A perspective from Oregon’s mid-Willamette Valley

$25 million for Millersburg project

Written July 6th, 2017 by Hasso Hering

The gate to the site of the former Albany Paper Mill. The photo was taken on Jan. 31, 2017.

Andy Olson has followed through on his idea of trying to make use of the Millersburg site where the International Paper company demolished the Albany Paper Mill. The transportation bill he helped write includes an allocation of $25 million for a “Mid-Willamette Valley Transmodal Facility.”

Rep. Olson, R-Albany, and Linn County Commissioner Roger Nyquist had discussed the possibility of turning the nearly vacant site of several hundred acres into a shipping center to benefit valley industries and agriculture. The center would enable exporters to bypass delays at the Port of Portland. The local center would transfer loads from trucks to trains on the Union Pacific line for export through ports in Washington or California.

I reported on this in February. Olson was part of a state commission that toured the state last year looking at transportation needs. When he learned about a transmodal shipping center proposed in eastern Oregon, he thought of something like it here.

Olson served on the legislature’s committee that worked on the transportation issue. He helped write the bill the legislature has now passed. The 167-page bill, raising vehicle and fuel taxes and funding $5.3 billion in programs and projects over seven years, includes Section 71f.

That the section that says that ODOT shall “first distribute” certain moneys in the Connect Oregon fund to the mid-valley intermodal facility ($25 million), the Treasure Valley intermodal facility ($26 million), rail expansion at the Port of Morrow ($6.55 million), and a rail siding at Brooks ($2.6 million).

(The bill contains funding for other work in the Albany area. According to Olson’s office, there’s $20 million for safety upgrades on the Albany-Corvallis Highway; $2.4 million each for Linn and Benton counties for transit; and more street funds to cities, with Albany getting $1.3 million each year.)

So what happens now? I wasn’t able immediately to reach Olson, but Abby Weekly in his office replied, “I believe the next step after the money is allocated is for the county to hire a project manager.”

Numerous other things presumably have to happen for this shipping center to become real. But securing state transportation funds to make it possible surely is one big step. (hh)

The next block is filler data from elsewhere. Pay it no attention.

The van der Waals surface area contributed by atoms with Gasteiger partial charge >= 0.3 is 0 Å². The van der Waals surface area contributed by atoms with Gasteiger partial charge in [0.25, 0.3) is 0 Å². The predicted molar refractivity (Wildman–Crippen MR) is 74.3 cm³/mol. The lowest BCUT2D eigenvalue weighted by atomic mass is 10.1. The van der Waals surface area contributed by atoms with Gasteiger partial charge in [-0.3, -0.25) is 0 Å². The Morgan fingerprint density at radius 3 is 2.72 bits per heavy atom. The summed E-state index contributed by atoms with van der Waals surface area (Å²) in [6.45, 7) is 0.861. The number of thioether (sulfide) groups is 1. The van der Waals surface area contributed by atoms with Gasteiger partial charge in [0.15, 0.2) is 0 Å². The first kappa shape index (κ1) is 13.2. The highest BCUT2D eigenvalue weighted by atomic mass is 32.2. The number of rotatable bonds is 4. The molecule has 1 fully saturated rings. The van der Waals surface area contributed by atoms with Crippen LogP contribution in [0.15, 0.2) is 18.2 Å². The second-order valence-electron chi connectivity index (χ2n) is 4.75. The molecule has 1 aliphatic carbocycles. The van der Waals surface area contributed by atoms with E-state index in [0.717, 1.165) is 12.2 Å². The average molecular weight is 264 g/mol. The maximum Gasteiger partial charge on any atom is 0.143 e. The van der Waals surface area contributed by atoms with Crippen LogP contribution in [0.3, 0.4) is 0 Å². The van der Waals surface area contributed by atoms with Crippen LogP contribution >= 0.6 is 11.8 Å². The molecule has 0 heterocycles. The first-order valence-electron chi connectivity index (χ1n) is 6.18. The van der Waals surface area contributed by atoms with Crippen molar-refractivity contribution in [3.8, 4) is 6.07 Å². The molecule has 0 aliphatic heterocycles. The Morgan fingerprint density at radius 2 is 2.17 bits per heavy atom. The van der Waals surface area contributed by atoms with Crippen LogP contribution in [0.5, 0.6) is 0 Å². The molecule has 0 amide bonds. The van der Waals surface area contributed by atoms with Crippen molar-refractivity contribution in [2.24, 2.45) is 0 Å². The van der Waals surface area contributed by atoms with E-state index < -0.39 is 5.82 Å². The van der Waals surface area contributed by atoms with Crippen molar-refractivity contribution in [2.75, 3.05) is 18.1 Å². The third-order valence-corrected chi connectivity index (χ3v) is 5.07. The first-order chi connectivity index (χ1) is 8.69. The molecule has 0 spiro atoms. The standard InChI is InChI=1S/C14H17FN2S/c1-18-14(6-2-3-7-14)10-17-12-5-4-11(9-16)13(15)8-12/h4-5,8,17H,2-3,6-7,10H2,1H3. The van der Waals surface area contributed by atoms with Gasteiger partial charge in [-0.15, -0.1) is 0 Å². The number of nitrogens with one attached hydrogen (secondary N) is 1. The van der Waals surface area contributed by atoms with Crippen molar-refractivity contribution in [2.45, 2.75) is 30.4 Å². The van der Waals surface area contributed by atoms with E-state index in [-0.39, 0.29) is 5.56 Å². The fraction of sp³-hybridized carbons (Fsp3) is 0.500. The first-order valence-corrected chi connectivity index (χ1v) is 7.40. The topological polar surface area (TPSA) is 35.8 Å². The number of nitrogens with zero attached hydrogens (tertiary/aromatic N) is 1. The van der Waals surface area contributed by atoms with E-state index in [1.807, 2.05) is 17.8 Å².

6 responses to “$25 million for Millersburg project”

  1. Michael says:

    Have you considered how contaminated that place is. If you need frac tanks for cleanup it would be along time before you could use the property. That place was a mill for along time before all the rules now. I think it’s a great idea but don’t wast the taxpayers money on an idea. My opinion.

    • centrist says:

      Maybe not so long
      Kraft linerboard operations are pretty benign as things go. No bleach byproducts, no coatings. Petro products are lube and fuel.

  2. John Hartman says:

    Replacing one eyesore factory with a “transmodal” rail yard doesn’t seem to be progress in any real sense. If this plan proceeds, Instead of a massive factory belching noxious fumes we will be innundated by endless rail cars and fleets of Peterbuilts clogging up the community. Of course, this worst case scenario can only happen provided the transmodal concept is actually used by the intended audience. In spite of Rep. Olson’s predictions, there is no solid evidence pointing to a need for a transmodal interconnect which will allow users to bypass Portland. One guesses this effort may be worth attempting, but no one should get overly excited just yet.

    • Craig Z says:

      My wife and I built a new home in Millersburg 4 years ago. The Community was quiet, a nice neighborhood, supposed low taxes, small town atmosphere. We had to fight the MUD and a City Council that refused to listen to it’s residents. Now on the North end of town Love’s Truck Stop is being built and perhaps a medical facility… Dumping over 2,000 vehicles a day onto Old Salem Rd. Now this is being proposed Midway through town…the potential for hundreds of more trucks coming into town from every I-5 off ramp. Millersburg use to be known as a Mill town, it will become the smelly diesel exhaust Trucking Town. Taxes are not low and future livability is in question. Perhaps my wife and I made a bad decision. If residents don’t want this, they better speak up. I suppose if the State and County want it, then it will eventually happen.


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